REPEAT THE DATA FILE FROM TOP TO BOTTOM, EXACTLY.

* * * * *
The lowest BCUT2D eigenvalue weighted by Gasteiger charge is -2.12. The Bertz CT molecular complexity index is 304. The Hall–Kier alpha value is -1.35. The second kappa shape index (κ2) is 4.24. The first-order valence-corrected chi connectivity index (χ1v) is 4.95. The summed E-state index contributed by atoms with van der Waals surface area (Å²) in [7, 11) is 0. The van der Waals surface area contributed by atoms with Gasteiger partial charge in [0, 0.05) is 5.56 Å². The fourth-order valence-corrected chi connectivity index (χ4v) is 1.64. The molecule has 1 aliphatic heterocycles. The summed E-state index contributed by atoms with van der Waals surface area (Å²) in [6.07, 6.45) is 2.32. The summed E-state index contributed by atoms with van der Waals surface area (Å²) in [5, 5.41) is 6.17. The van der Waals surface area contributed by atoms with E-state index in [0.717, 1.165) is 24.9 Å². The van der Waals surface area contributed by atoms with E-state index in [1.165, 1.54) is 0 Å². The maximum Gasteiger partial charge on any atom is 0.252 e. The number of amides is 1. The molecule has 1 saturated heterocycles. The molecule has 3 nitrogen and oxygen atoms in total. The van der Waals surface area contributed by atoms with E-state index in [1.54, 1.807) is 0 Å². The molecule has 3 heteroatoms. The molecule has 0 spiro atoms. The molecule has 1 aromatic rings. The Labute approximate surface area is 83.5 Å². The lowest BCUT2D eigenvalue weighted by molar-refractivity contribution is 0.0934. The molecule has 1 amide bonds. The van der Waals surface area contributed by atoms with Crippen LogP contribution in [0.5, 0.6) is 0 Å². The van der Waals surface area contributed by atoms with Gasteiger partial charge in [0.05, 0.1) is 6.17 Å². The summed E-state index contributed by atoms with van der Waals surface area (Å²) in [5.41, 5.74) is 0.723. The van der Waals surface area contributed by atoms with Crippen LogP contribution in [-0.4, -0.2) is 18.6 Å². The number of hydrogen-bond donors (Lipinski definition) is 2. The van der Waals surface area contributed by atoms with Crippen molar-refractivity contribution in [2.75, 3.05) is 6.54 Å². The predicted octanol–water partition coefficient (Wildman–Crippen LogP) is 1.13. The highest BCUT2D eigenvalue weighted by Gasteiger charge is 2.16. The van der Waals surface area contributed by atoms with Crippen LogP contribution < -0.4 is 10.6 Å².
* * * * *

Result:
The lowest BCUT2D eigenvalue weighted by Gasteiger charge is -2.12. The Bertz CT molecular complexity index is 304. The Hall–Kier alpha value is -1.35. The second kappa shape index (κ2) is 4.24. The first-order valence-corrected chi connectivity index (χ1v) is 4.95. The summed E-state index contributed by atoms with van der Waals surface area (Å²) in [7, 11) is 0. The van der Waals surface area contributed by atoms with Gasteiger partial charge in [0, 0.05) is 5.56 Å². The fourth-order valence-corrected chi connectivity index (χ4v) is 1.64. The molecule has 1 aliphatic heterocycles. The summed E-state index contributed by atoms with van der Waals surface area (Å²) in [6.07, 6.45) is 2.32. The summed E-state index contributed by atoms with van der Waals surface area (Å²) in [5, 5.41) is 6.17. The van der Waals surface area contributed by atoms with E-state index in [0.717, 1.165) is 24.9 Å². The van der Waals surface area contributed by atoms with E-state index in [1.165, 1.54) is 0 Å². The maximum Gasteiger partial charge on any atom is 0.252 e. The number of amides is 1. The molecule has 1 saturated heterocycles. The molecule has 3 nitrogen and oxygen atoms in total. The van der Waals surface area contributed by atoms with E-state index in [1.54, 1.807) is 0 Å². The molecule has 3 heteroatoms. The molecule has 0 spiro atoms. The molecule has 1 aromatic rings. The Labute approximate surface area is 83.5 Å². The lowest BCUT2D eigenvalue weighted by molar-refractivity contribution is 0.0934. The molecule has 1 amide bonds. The van der Waals surface area contributed by atoms with Crippen LogP contribution in [0.5, 0.6) is 0 Å². The van der Waals surface area contributed by atoms with Gasteiger partial charge in [0.05, 0.1) is 6.17 Å². The summed E-state index contributed by atoms with van der Waals surface area (Å²) in [5.41, 5.74) is 0.723. The van der Waals surface area contributed by atoms with Crippen LogP contribution in [-0.4, -0.2) is 18.6 Å². The number of hydrogen-bond donors (Lipinski definition) is 2. The van der Waals surface area contributed by atoms with Crippen molar-refractivity contribution in [2.75, 3.05) is 6.54 Å². The predicted octanol–water partition coefficient (Wildman–Crippen LogP) is 1.13. The highest BCUT2D eigenvalue weighted by Gasteiger charge is 2.16. The van der Waals surface area contributed by atoms with Crippen LogP contribution < -0.4 is 10.6 Å².